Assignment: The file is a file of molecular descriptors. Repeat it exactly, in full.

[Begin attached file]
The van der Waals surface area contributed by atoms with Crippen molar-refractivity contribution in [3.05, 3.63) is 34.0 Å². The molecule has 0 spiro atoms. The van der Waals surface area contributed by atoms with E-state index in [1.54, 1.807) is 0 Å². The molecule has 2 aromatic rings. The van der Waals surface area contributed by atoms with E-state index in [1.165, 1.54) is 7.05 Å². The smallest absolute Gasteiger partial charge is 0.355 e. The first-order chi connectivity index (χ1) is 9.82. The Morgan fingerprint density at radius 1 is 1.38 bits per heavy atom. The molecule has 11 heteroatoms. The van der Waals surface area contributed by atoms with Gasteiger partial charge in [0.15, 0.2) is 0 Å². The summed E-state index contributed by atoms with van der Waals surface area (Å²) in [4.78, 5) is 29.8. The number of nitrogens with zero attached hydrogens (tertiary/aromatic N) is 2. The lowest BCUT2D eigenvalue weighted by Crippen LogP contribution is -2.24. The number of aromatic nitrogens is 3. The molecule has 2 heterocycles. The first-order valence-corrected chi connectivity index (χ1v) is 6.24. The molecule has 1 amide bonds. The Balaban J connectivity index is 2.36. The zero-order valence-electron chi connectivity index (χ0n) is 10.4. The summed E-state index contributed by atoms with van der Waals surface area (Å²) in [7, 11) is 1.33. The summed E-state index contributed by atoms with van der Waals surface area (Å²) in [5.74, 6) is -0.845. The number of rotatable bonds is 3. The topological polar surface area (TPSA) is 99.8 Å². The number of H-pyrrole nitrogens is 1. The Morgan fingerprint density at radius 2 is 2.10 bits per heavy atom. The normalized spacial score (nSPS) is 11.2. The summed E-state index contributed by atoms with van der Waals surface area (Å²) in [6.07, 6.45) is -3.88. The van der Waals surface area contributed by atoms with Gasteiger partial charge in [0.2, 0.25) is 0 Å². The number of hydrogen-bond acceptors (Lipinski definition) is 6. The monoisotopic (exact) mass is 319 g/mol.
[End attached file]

The van der Waals surface area contributed by atoms with Crippen molar-refractivity contribution in [3.05, 3.63) is 34.0 Å². The molecule has 0 spiro atoms. The van der Waals surface area contributed by atoms with E-state index in [1.54, 1.807) is 0 Å². The molecule has 2 aromatic rings. The van der Waals surface area contributed by atoms with E-state index in [1.165, 1.54) is 7.05 Å². The smallest absolute Gasteiger partial charge is 0.355 e. The first-order chi connectivity index (χ1) is 9.82. The Morgan fingerprint density at radius 1 is 1.38 bits per heavy atom. The molecule has 11 heteroatoms. The van der Waals surface area contributed by atoms with Gasteiger partial charge in [0.15, 0.2) is 0 Å². The summed E-state index contributed by atoms with van der Waals surface area (Å²) in [4.78, 5) is 29.8. The number of nitrogens with zero attached hydrogens (tertiary/aromatic N) is 2. The lowest BCUT2D eigenvalue weighted by Crippen LogP contribution is -2.24. The number of aromatic nitrogens is 3. The molecule has 2 heterocycles. The first-order valence-corrected chi connectivity index (χ1v) is 6.24. The molecule has 1 amide bonds. The Balaban J connectivity index is 2.36. The zero-order valence-electron chi connectivity index (χ0n) is 10.4. The summed E-state index contributed by atoms with van der Waals surface area (Å²) in [7, 11) is 1.33. The summed E-state index contributed by atoms with van der Waals surface area (Å²) in [5.74, 6) is -0.845. The number of rotatable bonds is 3. The topological polar surface area (TPSA) is 99.8 Å². The number of H-pyrrole nitrogens is 1. The Morgan fingerprint density at radius 2 is 2.10 bits per heavy atom. The normalized spacial score (nSPS) is 11.2. The summed E-state index contributed by atoms with van der Waals surface area (Å²) in [6.07, 6.45) is -3.88. The van der Waals surface area contributed by atoms with Gasteiger partial charge in [0.2, 0.25) is 0 Å². The number of hydrogen-bond acceptors (Lipinski definition) is 6. The monoisotopic (exact) mass is 319 g/mol.